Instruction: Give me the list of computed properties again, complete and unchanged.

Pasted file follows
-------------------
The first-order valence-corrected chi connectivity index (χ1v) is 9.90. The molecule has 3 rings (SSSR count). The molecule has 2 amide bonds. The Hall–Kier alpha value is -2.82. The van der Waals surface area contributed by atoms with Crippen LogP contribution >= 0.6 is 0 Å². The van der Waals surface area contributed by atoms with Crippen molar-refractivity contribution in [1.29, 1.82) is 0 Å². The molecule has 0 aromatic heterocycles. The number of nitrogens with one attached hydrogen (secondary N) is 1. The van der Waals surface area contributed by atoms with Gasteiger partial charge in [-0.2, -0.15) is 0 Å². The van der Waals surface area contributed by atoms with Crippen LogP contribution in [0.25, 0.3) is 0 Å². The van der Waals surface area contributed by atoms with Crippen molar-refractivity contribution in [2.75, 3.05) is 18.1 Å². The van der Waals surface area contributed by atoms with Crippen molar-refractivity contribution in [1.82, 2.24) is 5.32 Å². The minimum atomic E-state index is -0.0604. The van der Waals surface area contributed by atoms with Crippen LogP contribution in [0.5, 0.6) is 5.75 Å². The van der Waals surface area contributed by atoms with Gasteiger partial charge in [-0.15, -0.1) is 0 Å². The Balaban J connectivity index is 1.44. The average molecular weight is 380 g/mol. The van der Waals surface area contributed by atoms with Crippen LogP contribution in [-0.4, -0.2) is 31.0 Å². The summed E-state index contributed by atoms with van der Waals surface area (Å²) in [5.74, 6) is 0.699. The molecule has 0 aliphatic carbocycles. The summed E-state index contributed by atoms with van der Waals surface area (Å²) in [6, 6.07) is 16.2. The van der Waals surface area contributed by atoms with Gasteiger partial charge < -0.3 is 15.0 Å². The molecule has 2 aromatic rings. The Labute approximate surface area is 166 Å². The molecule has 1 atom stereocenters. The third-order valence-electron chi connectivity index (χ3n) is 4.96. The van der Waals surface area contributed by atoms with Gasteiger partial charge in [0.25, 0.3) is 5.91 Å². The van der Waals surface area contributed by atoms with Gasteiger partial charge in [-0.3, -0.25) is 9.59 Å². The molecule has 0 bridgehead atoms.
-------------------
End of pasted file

The first-order valence-corrected chi connectivity index (χ1v) is 9.90. The molecule has 3 rings (SSSR count). The molecule has 2 amide bonds. The Hall–Kier alpha value is -2.82. The van der Waals surface area contributed by atoms with Crippen LogP contribution >= 0.6 is 0 Å². The van der Waals surface area contributed by atoms with Crippen molar-refractivity contribution in [1.29, 1.82) is 0 Å². The molecule has 0 aromatic heterocycles. The number of nitrogens with one attached hydrogen (secondary N) is 1. The van der Waals surface area contributed by atoms with Gasteiger partial charge in [-0.2, -0.15) is 0 Å². The van der Waals surface area contributed by atoms with Crippen LogP contribution in [0.25, 0.3) is 0 Å². The van der Waals surface area contributed by atoms with Crippen molar-refractivity contribution in [2.75, 3.05) is 18.1 Å². The van der Waals surface area contributed by atoms with Crippen molar-refractivity contribution in [1.82, 2.24) is 5.32 Å². The minimum atomic E-state index is -0.0604. The van der Waals surface area contributed by atoms with Crippen LogP contribution in [0.5, 0.6) is 5.75 Å². The van der Waals surface area contributed by atoms with Gasteiger partial charge in [-0.15, -0.1) is 0 Å². The Balaban J connectivity index is 1.44. The average molecular weight is 380 g/mol. The van der Waals surface area contributed by atoms with Crippen LogP contribution in [-0.4, -0.2) is 31.0 Å². The summed E-state index contributed by atoms with van der Waals surface area (Å²) in [5.74, 6) is 0.699. The molecule has 0 aliphatic carbocycles. The summed E-state index contributed by atoms with van der Waals surface area (Å²) in [6, 6.07) is 16.2. The van der Waals surface area contributed by atoms with Gasteiger partial charge < -0.3 is 15.0 Å². The molecule has 2 aromatic rings. The Labute approximate surface area is 166 Å². The molecule has 1 atom stereocenters. The third-order valence-electron chi connectivity index (χ3n) is 4.96. The van der Waals surface area contributed by atoms with Gasteiger partial charge in [0.25, 0.3) is 5.91 Å². The van der Waals surface area contributed by atoms with Gasteiger partial charge in [-0.3, -0.25) is 9.59 Å². The molecule has 0 bridgehead atoms.